Table of contents
This tutorial will show you how to boot your ESPRESSObin device from SATA drive. This method is highly useful in recovering a bricked board without the need to remove the on-board SPI flash. Here is what you will need to connect and power on the SATA drive:
- spare HDD/SSD
- female Molex cable to power the SATA drive to the power supply on ESPRESSObin (alternatively, the SATA drive can be powered on with an external power supply)
- SATA cable for data connection
Before proceeding, make sure to back up all data on your HDD/SSD as writing the SATA boot image on the disk will destroy all data on it.
Writing the image on the SATA drive
There are several methods which can be used to format the SATA drive and write the SATA boot image on it. Below we will cover how to do this on your local Linux machine or using the ESPRESSObin itself.
Connect the SATA drive to your Linux machine and check with lsblk that the drive is recognized, for example:
NAME MAJ:MIN RM SIZE RO TYPE MOUNTPOINT sda 8:0 0 238.5G 0 disk ├─sda1 8:1 0 1023M 0 part /boot ├─sda2 8:2 0 5G 0 part [SWAP] └─sda3 8:3 0 232.5G 0 part / sdb 8:0 1 1.8T 0 disk
In our case the SATA drive has been listed as /dev/sdb. Make sure to write to the correct SATA drive.
Download the SATA and SPI bootloader images to your Linux machine from here. We will write the image to a disk in RAW format meaning no partitioning will be done. If needed, delete the partitions and create a new DOS disklabel on your SATA drive using fdisk (of course, replace sdX with the drive letter of your SATA drive):
espressobin@buildserver:~$ (echo d; echo o; echo w) | sudo fdisk /dev/sdX
and write the SATA image (flash-image-sata.bin) with:
espressobin@buildserver:~$ sudo dd if=flash-image-sata.bin of=/dev/sdX conv=fdatasync 1413+1 records in 1413+1 records out 723920 bytes (724 kB, 707 KiB) copied, 0.472965 s, 1.5 MB/s
Now safely remove the SATA drive from your local Linux machine, hook it up to the ESPRESSObin and head on to Boot from SATA section.
If your local machine does not have an eSATA port, you can alternatively use ESPRESSObin (running Ubuntu 16.04) to write the image on the SATA drive. This is not doable if you have bricked your ESPRESSObin, but can be useful if you have a second, working ESPRESSObin unit.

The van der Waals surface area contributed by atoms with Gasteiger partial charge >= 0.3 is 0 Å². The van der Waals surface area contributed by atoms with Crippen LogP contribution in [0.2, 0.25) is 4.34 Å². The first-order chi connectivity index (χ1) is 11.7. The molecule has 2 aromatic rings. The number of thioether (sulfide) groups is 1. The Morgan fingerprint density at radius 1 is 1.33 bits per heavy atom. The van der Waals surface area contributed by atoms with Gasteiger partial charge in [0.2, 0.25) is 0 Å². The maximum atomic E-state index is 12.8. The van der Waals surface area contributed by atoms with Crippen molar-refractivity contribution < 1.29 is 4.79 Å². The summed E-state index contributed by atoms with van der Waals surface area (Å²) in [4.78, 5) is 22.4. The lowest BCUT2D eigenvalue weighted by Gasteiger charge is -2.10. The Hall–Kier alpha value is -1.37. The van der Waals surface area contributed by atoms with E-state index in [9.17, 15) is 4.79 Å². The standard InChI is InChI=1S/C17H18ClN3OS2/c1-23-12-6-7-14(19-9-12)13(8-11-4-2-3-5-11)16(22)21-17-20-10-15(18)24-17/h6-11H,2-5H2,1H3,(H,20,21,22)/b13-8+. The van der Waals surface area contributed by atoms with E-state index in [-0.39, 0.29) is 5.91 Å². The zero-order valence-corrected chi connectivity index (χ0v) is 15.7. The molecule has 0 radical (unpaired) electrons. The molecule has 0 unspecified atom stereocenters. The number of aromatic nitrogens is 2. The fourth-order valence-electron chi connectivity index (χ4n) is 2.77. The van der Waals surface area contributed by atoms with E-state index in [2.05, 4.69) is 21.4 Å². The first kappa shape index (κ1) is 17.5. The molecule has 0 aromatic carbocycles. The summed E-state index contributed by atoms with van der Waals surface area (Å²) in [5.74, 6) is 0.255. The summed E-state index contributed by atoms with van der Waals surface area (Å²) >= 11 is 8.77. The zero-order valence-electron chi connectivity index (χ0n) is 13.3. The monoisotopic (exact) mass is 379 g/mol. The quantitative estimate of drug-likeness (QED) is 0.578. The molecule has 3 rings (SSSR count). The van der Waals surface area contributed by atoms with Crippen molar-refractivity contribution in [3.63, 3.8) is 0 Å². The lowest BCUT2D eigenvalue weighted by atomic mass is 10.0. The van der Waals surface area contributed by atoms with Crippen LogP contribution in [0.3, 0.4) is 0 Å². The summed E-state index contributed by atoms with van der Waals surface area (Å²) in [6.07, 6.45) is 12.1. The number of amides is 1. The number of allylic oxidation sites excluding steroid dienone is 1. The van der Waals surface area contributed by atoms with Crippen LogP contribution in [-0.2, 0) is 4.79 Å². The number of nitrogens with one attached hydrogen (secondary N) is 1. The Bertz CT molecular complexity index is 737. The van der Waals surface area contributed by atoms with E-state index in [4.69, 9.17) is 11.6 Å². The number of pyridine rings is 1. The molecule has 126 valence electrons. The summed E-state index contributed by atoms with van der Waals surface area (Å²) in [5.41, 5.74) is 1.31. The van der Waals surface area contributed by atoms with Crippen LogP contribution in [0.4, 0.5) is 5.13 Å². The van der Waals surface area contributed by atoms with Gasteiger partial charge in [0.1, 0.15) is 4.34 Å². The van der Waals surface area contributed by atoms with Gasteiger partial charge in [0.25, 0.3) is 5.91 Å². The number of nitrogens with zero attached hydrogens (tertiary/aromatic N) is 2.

For the SATA drive to be recognized, head into your 4.4.8 kernel directory (kernel configuration shown in Build From Source - Kernel) and launch make menuconfig:
espressobin@buildserver:~/kernel/4.4.8$ make menuconfig
There search for and select the following options:
Symbol: SATA_MV [=y] Type : tristate Prompt: Marvell SATA support Location: -> Device Drivers -> Serial ATA and Parallel ATA drivers (libata) (ATA [=y]) -> ATA SFF support (for legacy IDE and PATA) (ATA_SFF [=y]) (1) -> ATA BMDMA support (ATA_BMDMA [=y]) Defined at drivers/ata/Kconfig:328 Depends on: ATA [=y] && ATA_SFF [=y] && ATA_BMDMA [=y] && (PCI [=y] || ARCH_DOVE || ARCH_MV78XX0 || ARCH_MVEBU || ARCH_ORION5X || COMPILE_TEST [=n]) Selects: GENERIC_PHY [=y]
Symbol: ATA_GENERIC [=y] Type : tristate Prompt: Generic ATA support Location: -> Device Drivers -> Serial ATA and Parallel ATA drivers (libata) (ATA [=y]) (1) -> ATA SFF support (for legacy IDE and PATA) (ATA_SFF [=y]) Defined at drivers/ata/Kconfig:1007 Depends on: ATA [=y] && ATA_SFF [=y] && PCI [=y] && ATA_BMDMA [=y]
Now compile the kernel with:
espressobin@buildserver:~/kernel/4.4.8$ make -j4
If needed, the .config file with basic routing (as instructed in Ubuntu - initial network configuration) and the above options included can be downloaded from here and copied over your existing .config file. Once the build is finished, transfer the images to your SD card and boot ESPRESSObin from it as instructed in Boot from MicroSD card/USB stick - Ubuntu.
Once in Ubuntu, transfer the flash-image-sata.bin image to the board via USB, web server or some other method to your liking. Plug the SATA drive to the ESPRESSObin, power it on and check that the drive was recognized (here it is listed as /dev/sda):
root@localhost:~# lsblk NAME MAJ:MIN RM SIZE RO TYPE MOUNTPOINT sda 8:0 1 1.8T 0 disk mmcblk0 179:0 0 14.9G 0 disk